I am writing today to announce the closure of the New Mexico Independent. After three and a half years of operation in New Mexico, the board of the American Independent News Network, has decided to shift publication of its news…
Census: Poverty rose in 2010, income fell and health insurance coverage unchanged
The U.S. Census Bureau released its findings on income, poverty and health insurance coverage for 2010, finding that median household income declined by 2.3 percent to $49,445, poverty rose to 15.1 percent from 14.3 percent and the number of uninsured rose by a statistically insignificant number.
The numbers on income and poverty show the magnitude of the recession. Since 2007, household income has declined by 6.4 percent and remains 7.1 percent below its 2001 peak. The percentage of people living in poverty — an income of $22,314 for a family of four – was at its highest level since 1993. Another sign of the high unemployment rates (or simply decreased income) was the number of “doubled-up” households — or households with an additional non-spouse, partner or someone attending school — increased by 2 million to 21.8 million, and the percent rose by 1.3 percentage points from 17 percent to 18.3 percent. Joblessness has been taking its toll on young adults, too — 5.9 million young adults aged 25-34 lived with their parents, an increase from 4.7 million before the recession.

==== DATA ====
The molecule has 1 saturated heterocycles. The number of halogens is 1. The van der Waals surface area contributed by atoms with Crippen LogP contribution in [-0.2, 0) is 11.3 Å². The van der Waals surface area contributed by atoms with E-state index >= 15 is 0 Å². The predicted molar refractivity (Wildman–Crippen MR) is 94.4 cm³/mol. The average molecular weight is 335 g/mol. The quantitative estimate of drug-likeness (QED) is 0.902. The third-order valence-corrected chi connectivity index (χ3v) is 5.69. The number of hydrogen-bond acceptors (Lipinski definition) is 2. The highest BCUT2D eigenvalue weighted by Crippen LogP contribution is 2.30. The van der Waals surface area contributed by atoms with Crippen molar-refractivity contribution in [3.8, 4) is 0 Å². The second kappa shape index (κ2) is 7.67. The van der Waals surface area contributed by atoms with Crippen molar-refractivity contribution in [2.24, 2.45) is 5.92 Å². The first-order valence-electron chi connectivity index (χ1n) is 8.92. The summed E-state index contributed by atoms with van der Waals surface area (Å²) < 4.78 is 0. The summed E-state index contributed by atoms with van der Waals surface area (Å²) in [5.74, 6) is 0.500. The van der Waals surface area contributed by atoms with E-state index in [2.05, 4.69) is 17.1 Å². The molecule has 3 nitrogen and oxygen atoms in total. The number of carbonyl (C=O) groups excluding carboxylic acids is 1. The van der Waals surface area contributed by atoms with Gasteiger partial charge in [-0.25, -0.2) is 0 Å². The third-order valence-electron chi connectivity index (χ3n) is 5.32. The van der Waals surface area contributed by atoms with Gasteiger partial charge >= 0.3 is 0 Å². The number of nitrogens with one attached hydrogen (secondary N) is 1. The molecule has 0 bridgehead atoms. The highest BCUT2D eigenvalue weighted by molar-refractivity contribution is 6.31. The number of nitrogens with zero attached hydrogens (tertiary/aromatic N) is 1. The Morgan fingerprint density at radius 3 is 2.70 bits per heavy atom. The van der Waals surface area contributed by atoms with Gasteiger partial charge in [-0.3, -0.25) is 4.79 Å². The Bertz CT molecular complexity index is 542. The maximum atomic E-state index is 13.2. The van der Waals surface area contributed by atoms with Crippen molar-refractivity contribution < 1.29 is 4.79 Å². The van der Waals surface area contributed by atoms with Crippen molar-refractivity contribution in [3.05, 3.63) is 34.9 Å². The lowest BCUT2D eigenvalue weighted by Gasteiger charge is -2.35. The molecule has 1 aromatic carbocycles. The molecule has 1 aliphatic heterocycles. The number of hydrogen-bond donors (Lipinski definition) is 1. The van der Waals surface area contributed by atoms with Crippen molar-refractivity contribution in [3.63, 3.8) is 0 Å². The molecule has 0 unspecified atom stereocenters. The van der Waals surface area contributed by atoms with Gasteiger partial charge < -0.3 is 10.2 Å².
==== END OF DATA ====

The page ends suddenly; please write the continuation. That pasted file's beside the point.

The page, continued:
In health coverage, the percentages of insured and uninsured both increased, but not by a statistically significant number. Despite reduced incomes, the percentage receiving Medicaid (15.9 percent) remained unchanged, too soon to show any statistical effects from the Affordable Care Act. The exchanges in the health reform law aim to reduce the number of uninsured by offering subsidized private insurance and do not take effect until 2014. Measures such as expanding coverage to young adults under 26 through their parents’ insurance or prohibiting companies from rescinding coverage based on pre-existing conditions did not take effect until September 2010.